Carved images of the saints: Three images of saints are located in the sanctuary. These are representations of the Blessed Virgin carrying the Christ Child, the Sacred Heart of Jesus, and Saint Patrick, patron of the parish. The statue of Mary is shown presenting the Child Jesus with an orb surmounted by a cross. This globus cruciger is the Christian symbol of authority. At the base of the statue of Saint Patrick can be seen a snake. This is a reference to the legend of St. Patrick driving the snakes from Ireland. All three statues are hand-carved polychromatic oak from the Tyrol region of Germany.
Other images of saints: Images of saints for whom parishioners have particular devotion have been gathered together in a shrine area. This is a space dedicated to private prayer. When the north section of the church was added, this space was designated as a baptistery. The baptistery is now relocated on the opposite side of the center aisle; closer to the most frequently used church entrance. Saints represented in the devotional shrine include: Our Lady of the Immaculate Conception, Our Lady of Fatima, Our Lady of Lourdes, Saint Joseph, Saint Francis of Assisi, St. Anne with her child, Mary, and Saint Jude. These statues are made of various materials.
There is also an outdoor shrine. It features a marble statue of Saint Joseph, Patron of the Universal Church. St. Patrick Church opened in 1899 as a mission of St. Joseph Parish in the Woods Hole section of Falmouth. The statue of Saint Joseph is surrounded by an extensive wildflower garden, with walls of native stone.
Head of Christ: This piece of fine art is highlighted with its own niche (to the right of the nave) in a space that was once occupied by a confessional. A small window with the symbols of the Sacrament of Penance can still be seen. The bust is cast bronze. It is signed at the base by the Austrian artist Franz Seifert (1866-1951). Also on the base appears the location of his studio. Wein or Wieden is an art district just outside the center of the City of Vienna.
The display setting for the Head of Christ includes a rustic wooden cross. Three local men harvested an indigenous tree and, using ancient woodworking techniques, crafted it into this cross.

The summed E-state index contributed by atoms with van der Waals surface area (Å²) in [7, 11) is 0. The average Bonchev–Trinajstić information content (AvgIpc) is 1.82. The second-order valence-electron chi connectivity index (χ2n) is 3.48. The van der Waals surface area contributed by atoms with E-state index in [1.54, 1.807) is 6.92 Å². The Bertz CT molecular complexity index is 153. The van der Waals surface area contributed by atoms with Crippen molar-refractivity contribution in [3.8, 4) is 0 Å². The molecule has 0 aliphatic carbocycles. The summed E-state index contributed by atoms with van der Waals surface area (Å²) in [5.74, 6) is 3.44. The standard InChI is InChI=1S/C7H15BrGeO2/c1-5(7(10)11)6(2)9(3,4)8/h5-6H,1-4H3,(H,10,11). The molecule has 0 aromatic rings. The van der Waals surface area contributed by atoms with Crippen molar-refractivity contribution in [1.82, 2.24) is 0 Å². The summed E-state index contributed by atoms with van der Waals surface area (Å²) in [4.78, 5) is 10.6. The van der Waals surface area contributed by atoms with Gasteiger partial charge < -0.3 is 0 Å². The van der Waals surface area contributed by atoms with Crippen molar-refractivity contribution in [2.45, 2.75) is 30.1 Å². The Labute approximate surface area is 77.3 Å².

Madonna and Child icon: Located at the baptismal font is an Eastern Church styled icon depicting the Blessed Virgin carrying the Child Jesus. This “window into Heaven” is painted in tempera on aged oak. The iconographer who painted (or, more properly, “wrote”) this icon is Russian-born artist Olga Ziatarski. The ritual of writing an icon involves extensive prayer and fasting. Out of humility, an iconographer never signs the work.
Stations of the Cross: The oil on canvas Stations of the Cross are painted and signed by local artist K. Rinaldo. They are dated 1998. It is the centuries old custom of the Church is engage local artists.
Sacred Music: Music is essential to prayerful worship. Music is a form of liturgical prayer that belongs to the entire assembly. Choirs and choral groups exist to assist the congregation, as do musical instruments.
- The Allen organ in the nave is a gift from Saint Peter Episcopal Church, Buzzards Bay. There is a second Allen organ in the loft. In some church music (notably French), two organs are played simultaneously.
- Saint Patrick Church also has a very fine grand piano. Crafted in 2001, the piano is encased in rare satinwood. It is from the Steinway Company’s “Crown Jewel” collection. It is one of only seven in the world.
- Saint Patrick Church also has a set of twenty-five leather handled brass handbells custom cast by the Schulmerich Company, the world’s largest and oldest manufacturer of handbells in the United States.
Sacred Vessels: The sacred vessels used in worship should be made of authentic and durable materials; the finest and most beautiful available to the assembly. Saint Patrick Church has many sacred vessels worthy of use in worship. Pictured here are several from the parish’s collection.
- The tallest pieces are bejeweled monstrances used in Adoration and Benediction of the Blessed Sacrament.
- The chalices shown include
- A plain sterling silver cup made in the “Silver City,” Taunton, Massachusetts
- A red-enamel and pewter chalice (gold lined) featuring the Last Supper
- A chased bronze chalice (gold lined) ornamented with ICTHUS (fish) symbols and flowing water
- A simple gilded silver chalice (dated 1953) with a single ruby mounted at the base. This chalice is inscribed with two Latin phrases. Around the rim are the words, “This is the cup of my blood”. Around the base, in Latin, is the phrase, “I adore you, O God.”
- The most ornate of the chalices pictured is dated 1908. It is made of gold and adorned with rubies, amethyst, and pearls.
All of this art, architecture and music is dedicated exclusively to the greater glory of God and all of it is sacred.